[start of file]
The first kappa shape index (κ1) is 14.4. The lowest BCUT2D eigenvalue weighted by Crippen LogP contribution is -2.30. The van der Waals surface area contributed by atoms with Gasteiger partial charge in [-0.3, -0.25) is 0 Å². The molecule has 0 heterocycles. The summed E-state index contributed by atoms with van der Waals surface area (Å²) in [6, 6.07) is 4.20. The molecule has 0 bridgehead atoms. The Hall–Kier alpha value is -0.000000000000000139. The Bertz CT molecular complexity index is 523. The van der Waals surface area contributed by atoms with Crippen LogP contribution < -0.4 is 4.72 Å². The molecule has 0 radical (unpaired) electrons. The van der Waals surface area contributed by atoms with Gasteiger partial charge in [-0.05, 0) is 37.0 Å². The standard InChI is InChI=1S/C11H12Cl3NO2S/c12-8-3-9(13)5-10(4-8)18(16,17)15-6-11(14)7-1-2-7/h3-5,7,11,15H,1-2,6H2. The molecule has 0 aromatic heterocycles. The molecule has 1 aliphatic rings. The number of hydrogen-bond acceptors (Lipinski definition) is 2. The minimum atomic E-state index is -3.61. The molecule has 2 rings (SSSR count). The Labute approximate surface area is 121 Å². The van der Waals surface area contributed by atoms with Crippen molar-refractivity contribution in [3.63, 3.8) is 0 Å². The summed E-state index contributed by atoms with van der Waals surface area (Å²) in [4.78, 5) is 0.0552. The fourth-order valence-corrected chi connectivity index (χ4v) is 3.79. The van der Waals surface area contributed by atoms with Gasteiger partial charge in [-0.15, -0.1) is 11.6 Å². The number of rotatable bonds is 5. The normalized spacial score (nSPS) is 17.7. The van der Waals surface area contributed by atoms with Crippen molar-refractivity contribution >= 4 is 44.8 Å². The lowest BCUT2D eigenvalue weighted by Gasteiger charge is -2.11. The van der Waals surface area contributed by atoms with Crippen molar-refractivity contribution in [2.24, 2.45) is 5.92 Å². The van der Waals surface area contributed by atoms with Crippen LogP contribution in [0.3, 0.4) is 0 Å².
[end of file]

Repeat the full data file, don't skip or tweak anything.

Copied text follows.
The first kappa shape index (κ1) is 14.4. The lowest BCUT2D eigenvalue weighted by Crippen LogP contribution is -2.30. The van der Waals surface area contributed by atoms with Gasteiger partial charge in [-0.3, -0.25) is 0 Å². The molecule has 0 heterocycles. The summed E-state index contributed by atoms with van der Waals surface area (Å²) in [6, 6.07) is 4.20. The molecule has 0 bridgehead atoms. The Hall–Kier alpha value is -0.000000000000000139. The Bertz CT molecular complexity index is 523. The van der Waals surface area contributed by atoms with Crippen LogP contribution < -0.4 is 4.72 Å². The molecule has 0 radical (unpaired) electrons. The van der Waals surface area contributed by atoms with Gasteiger partial charge in [-0.05, 0) is 37.0 Å². The standard InChI is InChI=1S/C11H12Cl3NO2S/c12-8-3-9(13)5-10(4-8)18(16,17)15-6-11(14)7-1-2-7/h3-5,7,11,15H,1-2,6H2. The molecule has 0 aromatic heterocycles. The molecule has 1 aliphatic rings. The number of hydrogen-bond acceptors (Lipinski definition) is 2. The minimum atomic E-state index is -3.61. The molecule has 2 rings (SSSR count). The Labute approximate surface area is 121 Å². The van der Waals surface area contributed by atoms with Crippen molar-refractivity contribution in [3.63, 3.8) is 0 Å². The summed E-state index contributed by atoms with van der Waals surface area (Å²) in [4.78, 5) is 0.0552. The fourth-order valence-corrected chi connectivity index (χ4v) is 3.79. The van der Waals surface area contributed by atoms with Gasteiger partial charge in [-0.15, -0.1) is 11.6 Å². The number of rotatable bonds is 5. The normalized spacial score (nSPS) is 17.7. The van der Waals surface area contributed by atoms with Crippen molar-refractivity contribution >= 4 is 44.8 Å². The lowest BCUT2D eigenvalue weighted by Gasteiger charge is -2.11. The van der Waals surface area contributed by atoms with Crippen molar-refractivity contribution in [2.24, 2.45) is 5.92 Å². The van der Waals surface area contributed by atoms with Crippen LogP contribution in [0.3, 0.4) is 0 Å².